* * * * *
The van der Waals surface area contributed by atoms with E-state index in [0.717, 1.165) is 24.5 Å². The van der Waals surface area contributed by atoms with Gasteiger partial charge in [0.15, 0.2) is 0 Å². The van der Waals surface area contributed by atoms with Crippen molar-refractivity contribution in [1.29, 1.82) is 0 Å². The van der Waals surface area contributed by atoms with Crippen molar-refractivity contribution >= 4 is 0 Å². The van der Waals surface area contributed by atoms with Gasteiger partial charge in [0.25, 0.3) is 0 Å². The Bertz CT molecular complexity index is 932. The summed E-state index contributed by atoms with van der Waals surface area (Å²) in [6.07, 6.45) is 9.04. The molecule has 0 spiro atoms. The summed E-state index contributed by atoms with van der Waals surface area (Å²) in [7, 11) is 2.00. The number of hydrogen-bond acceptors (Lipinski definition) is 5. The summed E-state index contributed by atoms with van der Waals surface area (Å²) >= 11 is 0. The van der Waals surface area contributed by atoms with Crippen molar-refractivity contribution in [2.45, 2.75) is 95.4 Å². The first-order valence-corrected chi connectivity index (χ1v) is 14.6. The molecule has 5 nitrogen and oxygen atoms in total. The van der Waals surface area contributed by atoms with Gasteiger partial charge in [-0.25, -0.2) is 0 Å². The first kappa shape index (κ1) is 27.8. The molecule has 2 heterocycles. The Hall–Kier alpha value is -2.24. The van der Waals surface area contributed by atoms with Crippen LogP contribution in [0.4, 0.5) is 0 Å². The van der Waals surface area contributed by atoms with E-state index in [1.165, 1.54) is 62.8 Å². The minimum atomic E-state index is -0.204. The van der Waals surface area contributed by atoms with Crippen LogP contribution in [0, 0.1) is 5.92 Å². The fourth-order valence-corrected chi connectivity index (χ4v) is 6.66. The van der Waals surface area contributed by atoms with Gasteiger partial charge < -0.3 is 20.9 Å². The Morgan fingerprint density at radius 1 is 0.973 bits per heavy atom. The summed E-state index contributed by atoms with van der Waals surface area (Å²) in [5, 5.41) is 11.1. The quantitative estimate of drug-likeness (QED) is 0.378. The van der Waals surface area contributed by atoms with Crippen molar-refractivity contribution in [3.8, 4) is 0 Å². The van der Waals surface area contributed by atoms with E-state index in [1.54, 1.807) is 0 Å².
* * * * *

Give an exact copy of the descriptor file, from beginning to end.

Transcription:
The van der Waals surface area contributed by atoms with E-state index in [0.717, 1.165) is 24.5 Å². The van der Waals surface area contributed by atoms with Gasteiger partial charge in [0.15, 0.2) is 0 Å². The van der Waals surface area contributed by atoms with Crippen molar-refractivity contribution in [1.29, 1.82) is 0 Å². The van der Waals surface area contributed by atoms with Crippen molar-refractivity contribution >= 4 is 0 Å². The van der Waals surface area contributed by atoms with Gasteiger partial charge in [0.25, 0.3) is 0 Å². The Bertz CT molecular complexity index is 932. The summed E-state index contributed by atoms with van der Waals surface area (Å²) in [6.07, 6.45) is 9.04. The molecule has 0 spiro atoms. The summed E-state index contributed by atoms with van der Waals surface area (Å²) in [7, 11) is 2.00. The number of hydrogen-bond acceptors (Lipinski definition) is 5. The summed E-state index contributed by atoms with van der Waals surface area (Å²) >= 11 is 0. The van der Waals surface area contributed by atoms with Crippen molar-refractivity contribution in [2.45, 2.75) is 95.4 Å². The first-order valence-corrected chi connectivity index (χ1v) is 14.6. The molecule has 5 nitrogen and oxygen atoms in total. The van der Waals surface area contributed by atoms with Gasteiger partial charge in [-0.25, -0.2) is 0 Å². The first kappa shape index (κ1) is 27.8. The molecule has 2 heterocycles. The Hall–Kier alpha value is -2.24. The van der Waals surface area contributed by atoms with Crippen LogP contribution in [0.4, 0.5) is 0 Å². The van der Waals surface area contributed by atoms with E-state index in [1.165, 1.54) is 62.8 Å². The minimum atomic E-state index is -0.204. The van der Waals surface area contributed by atoms with Crippen LogP contribution in [0, 0.1) is 5.92 Å². The fourth-order valence-corrected chi connectivity index (χ4v) is 6.66. The van der Waals surface area contributed by atoms with Gasteiger partial charge < -0.3 is 20.9 Å². The Morgan fingerprint density at radius 1 is 0.973 bits per heavy atom. The summed E-state index contributed by atoms with van der Waals surface area (Å²) in [5, 5.41) is 11.1. The quantitative estimate of drug-likeness (QED) is 0.378. The van der Waals surface area contributed by atoms with Crippen molar-refractivity contribution in [3.8, 4) is 0 Å². The van der Waals surface area contributed by atoms with E-state index in [1.54, 1.807) is 0 Å².